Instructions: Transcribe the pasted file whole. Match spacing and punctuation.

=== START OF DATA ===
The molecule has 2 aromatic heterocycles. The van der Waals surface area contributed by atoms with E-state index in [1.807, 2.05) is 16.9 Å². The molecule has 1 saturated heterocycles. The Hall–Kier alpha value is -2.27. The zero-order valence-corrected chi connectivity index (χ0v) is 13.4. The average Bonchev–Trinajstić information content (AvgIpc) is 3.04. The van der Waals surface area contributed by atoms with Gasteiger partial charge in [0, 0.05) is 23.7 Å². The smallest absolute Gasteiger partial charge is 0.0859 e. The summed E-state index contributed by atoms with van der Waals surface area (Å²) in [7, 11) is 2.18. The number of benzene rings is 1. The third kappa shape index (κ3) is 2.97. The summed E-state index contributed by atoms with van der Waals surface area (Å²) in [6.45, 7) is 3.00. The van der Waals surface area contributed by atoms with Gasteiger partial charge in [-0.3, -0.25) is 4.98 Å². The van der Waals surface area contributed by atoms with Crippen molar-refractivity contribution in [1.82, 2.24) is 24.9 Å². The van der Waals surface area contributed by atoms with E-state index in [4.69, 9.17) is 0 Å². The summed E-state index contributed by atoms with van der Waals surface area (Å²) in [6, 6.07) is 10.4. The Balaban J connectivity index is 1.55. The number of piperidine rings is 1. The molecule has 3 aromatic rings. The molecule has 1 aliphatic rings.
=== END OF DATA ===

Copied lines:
The molecule has 2 aromatic heterocycles. The van der Waals surface area contributed by atoms with E-state index in [1.807, 2.05) is 16.9 Å². The molecule has 1 saturated heterocycles. The Hall–Kier alpha value is -2.27. The zero-order valence-corrected chi connectivity index (χ0v) is 13.4. The average Bonchev–Trinajstić information content (AvgIpc) is 3.04. The van der Waals surface area contributed by atoms with Gasteiger partial charge in [0, 0.05) is 23.7 Å². The smallest absolute Gasteiger partial charge is 0.0859 e. The summed E-state index contributed by atoms with van der Waals surface area (Å²) in [7, 11) is 2.18. The number of benzene rings is 1. The third kappa shape index (κ3) is 2.97. The summed E-state index contributed by atoms with van der Waals surface area (Å²) in [6.45, 7) is 3.00. The van der Waals surface area contributed by atoms with Gasteiger partial charge in [-0.3, -0.25) is 4.98 Å². The van der Waals surface area contributed by atoms with Crippen molar-refractivity contribution in [1.82, 2.24) is 24.9 Å². The van der Waals surface area contributed by atoms with E-state index in [4.69, 9.17) is 0 Å². The summed E-state index contributed by atoms with van der Waals surface area (Å²) in [6, 6.07) is 10.4. The Balaban J connectivity index is 1.55. The number of piperidine rings is 1. The molecule has 3 aromatic rings. The molecule has 1 aliphatic rings.